Western women are expected to get tend to the following thick hair if it is going to be visible in public : leg, underarm, stomach, pubic region, upper lip, and between eyebrow (and if you’re not lightly haired and living in western society, also arm hair). I find it interesting that in the above letter, the body part that women are suggested  to pick for a thick visible hair ‘badge of honour’, is a region that in a huge chunk of women will be hidden by clothing much of the time as women wear pants a lot. Leg hair is only seen if someone is not in pants/leggings/boots, and  in shorts, short skirts or swimming. Men’s facial hair is seen ALL THE TIME.

The only equivalent thing I can think of for women to stop/start doing is ‘stop wearing makeup’ or ‘grow your lady mo or eyebrows’ – and this is done pretty regularly any way.

I am at a loss to think of an equivalent, biological,  ‘badge of honour’ that any woman can do to equal the growth of a beard.

“Social pressure imposes clean-shaven legs on Western adult females, despite the fact that this renders them permanently per-pubescent. “

I think they might actually mean “Social pressure imposes clean-shaven legs,underarm, stomach, pubic region, upper lip, arm and between eyebrow hair on Western adult females, despite the fact that this renders them permanently per-pubescent”.

Hair taboo and hair acceptance is a trend that also comes and goes. It’s gone very much to extremes of removal of hair at the moment –  hairlessness in porn is confusing the matter, but before porn there was plenty of artists throughout the renaissance who left out hair on nudes.  It seems there has always been a distate of haired women in western society. Getting rid of all visible body hair other than head hair, and whether this renders women per-pubesecent, is again a whole nother topic I may go into one day when I’ve sorted through my head about what it means and done some more research. I think that’s a can of worms and I can’t be flippant about it so I’m going to consider it for another post.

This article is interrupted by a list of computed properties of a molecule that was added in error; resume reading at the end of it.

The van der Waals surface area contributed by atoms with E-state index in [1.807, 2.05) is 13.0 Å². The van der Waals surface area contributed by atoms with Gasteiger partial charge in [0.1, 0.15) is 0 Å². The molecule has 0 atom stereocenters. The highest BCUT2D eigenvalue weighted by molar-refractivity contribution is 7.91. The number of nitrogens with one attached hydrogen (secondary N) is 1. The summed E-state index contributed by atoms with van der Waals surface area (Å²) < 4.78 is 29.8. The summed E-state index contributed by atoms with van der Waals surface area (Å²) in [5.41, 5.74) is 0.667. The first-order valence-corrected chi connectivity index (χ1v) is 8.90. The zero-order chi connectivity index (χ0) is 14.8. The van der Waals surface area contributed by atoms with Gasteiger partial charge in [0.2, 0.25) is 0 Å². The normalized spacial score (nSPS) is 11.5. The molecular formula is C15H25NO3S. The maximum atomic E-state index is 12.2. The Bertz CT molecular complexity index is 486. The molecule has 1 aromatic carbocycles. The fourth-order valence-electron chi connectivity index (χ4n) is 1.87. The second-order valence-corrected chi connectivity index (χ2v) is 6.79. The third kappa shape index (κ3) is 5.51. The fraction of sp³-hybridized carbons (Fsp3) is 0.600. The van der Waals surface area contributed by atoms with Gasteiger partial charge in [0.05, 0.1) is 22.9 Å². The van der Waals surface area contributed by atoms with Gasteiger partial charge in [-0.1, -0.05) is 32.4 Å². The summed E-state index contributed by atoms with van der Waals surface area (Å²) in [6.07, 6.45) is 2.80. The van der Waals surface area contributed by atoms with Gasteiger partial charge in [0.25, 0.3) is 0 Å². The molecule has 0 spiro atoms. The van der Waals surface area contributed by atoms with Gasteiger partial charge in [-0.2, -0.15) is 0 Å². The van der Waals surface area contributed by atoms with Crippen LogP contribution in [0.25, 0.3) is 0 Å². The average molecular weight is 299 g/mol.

Also, you should totally read this article about how utterly off it is if you’re referring to woman as ‘females’. Female is an adjective not a noun. It is degrading. This is why Star Trek got their Ferengi, the most horrifyingly openly sexist race, to call women ‘females’. Ferengi females were forced to stay in the home, naked, kept by their men – and were not allowed to make profit. This in a star faring race. It made for many an ‘amusing’ episode –  and was addressed finally and seriously in the last season of DS9. (I digress, into Star Trek. EVERYTHING TURNS INTO STAR TREK EVENTUALLY!)

“When I question this i am told that men do not find hairy legged women attractive.”

Wait, what? A women’s ‘badge of honour’ is how men find them attractive or not? What is this person actually trying to say or argue? When did this become about what men want?
There is a deeply entrenched social meme that has stated, and EVERYONE goes along with, that ‘visibly hairy legs on women are ugly’. It’s way more complicated than men not finding women’s legs attractive, it’s a collective agreement in our society that women find their own legs ugly with dark thick hair on them and purchase the products they need to deal with it. It’s in a lot of people’s best interest to keep this going. There is a lot of money in the world spent on beauty products. 4 Billion turnover a year in Australia alone is massive.

The image presented to women of the sort of beauty a woman should aim for,  is very much a shared, created, faked, idealistic, un-achievable standard that has billions of advertising dollars behind it. It is pushed at everyone all the time. You cannot escape seeing it, you can probably escape doing it, and you have to ‘grow a thick skin’ to avoid mind being taunted or shamed over spurning it.

Every model, known personality, and TV star who is a woman, shaves and plucks and trims bits of them to fit into that standard so they are not mocked or shamed.  Advertising tells you the best things to pay for that will help you to this goal. Women (and, many men in regards to their own body hair etc,), agree. Thus, it’s the norm.